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Hello, my name is Smita Patel and I'm a clinical immunologist working
at the Oxford University Hospitals, NHS Foundation Trust.
I'm going to be talking about primary immunodeficiency disorders.
The learning objectives for this lecture are to gain
understanding of primary immune deficiencies and how they are classified,
to recognize how primary immune deficiencies present and relate
that presentation to the function and pathogenesis of the disease,
to understand how we investigate patients and undertake treatment.
I will cover specific conditions which may be
encountered within the setting of internal medicine.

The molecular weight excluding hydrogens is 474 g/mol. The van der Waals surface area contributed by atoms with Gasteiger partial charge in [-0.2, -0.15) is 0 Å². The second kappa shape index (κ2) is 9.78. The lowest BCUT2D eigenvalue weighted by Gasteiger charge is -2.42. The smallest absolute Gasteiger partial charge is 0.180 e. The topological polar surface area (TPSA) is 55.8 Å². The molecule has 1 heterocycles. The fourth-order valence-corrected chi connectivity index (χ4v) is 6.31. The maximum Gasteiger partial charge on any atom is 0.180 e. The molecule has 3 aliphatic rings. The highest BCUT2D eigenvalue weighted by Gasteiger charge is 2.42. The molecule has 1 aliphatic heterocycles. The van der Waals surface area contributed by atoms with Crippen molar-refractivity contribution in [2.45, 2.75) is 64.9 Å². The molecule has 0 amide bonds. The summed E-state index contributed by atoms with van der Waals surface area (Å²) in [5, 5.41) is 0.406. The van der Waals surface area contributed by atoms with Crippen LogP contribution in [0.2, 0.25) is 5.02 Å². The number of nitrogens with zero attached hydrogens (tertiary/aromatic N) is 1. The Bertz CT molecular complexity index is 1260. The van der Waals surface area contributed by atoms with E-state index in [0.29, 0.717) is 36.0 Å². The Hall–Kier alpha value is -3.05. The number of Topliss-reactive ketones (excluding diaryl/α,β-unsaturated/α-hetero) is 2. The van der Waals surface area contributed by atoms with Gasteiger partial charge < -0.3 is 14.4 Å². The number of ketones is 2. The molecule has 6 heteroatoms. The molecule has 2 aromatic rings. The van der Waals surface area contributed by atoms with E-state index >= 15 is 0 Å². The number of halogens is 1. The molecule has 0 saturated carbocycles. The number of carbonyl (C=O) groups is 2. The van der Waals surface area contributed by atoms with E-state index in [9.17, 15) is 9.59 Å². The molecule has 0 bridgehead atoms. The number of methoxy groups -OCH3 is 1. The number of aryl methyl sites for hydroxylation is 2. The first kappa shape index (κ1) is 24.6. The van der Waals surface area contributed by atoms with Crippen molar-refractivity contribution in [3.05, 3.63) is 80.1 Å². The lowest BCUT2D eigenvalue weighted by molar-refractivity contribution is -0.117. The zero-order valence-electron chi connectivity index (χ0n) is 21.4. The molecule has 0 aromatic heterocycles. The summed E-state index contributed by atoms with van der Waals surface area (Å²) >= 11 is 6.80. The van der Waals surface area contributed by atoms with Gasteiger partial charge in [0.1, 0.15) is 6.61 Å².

The primary immunodeficiency disorders are a heterogeneous group of
disorders characterized by poor or absent function of the immune system,
this predisposes affected individuals to infections,
autoimmunity, inflammation, atopy, and malignancy.
There are almost 400 genetically defined primary immune deficiencies,
and understanding how the infections relate to the development and function
of the immune system is key to further investigation and hence treatment.
It may be, because primary immune deficiencies are rare,
that there is often a delay in diagnosis,
but there are conditions which will be seen by general physicians and it's
important to at least consider primary immune deficiency in the differential diagnosis.
Forms of antibody deficiency are the most common form of
primary immune deficiency and may present in adults,
however, most present in childhood,
and therefore, a complete history is crucial.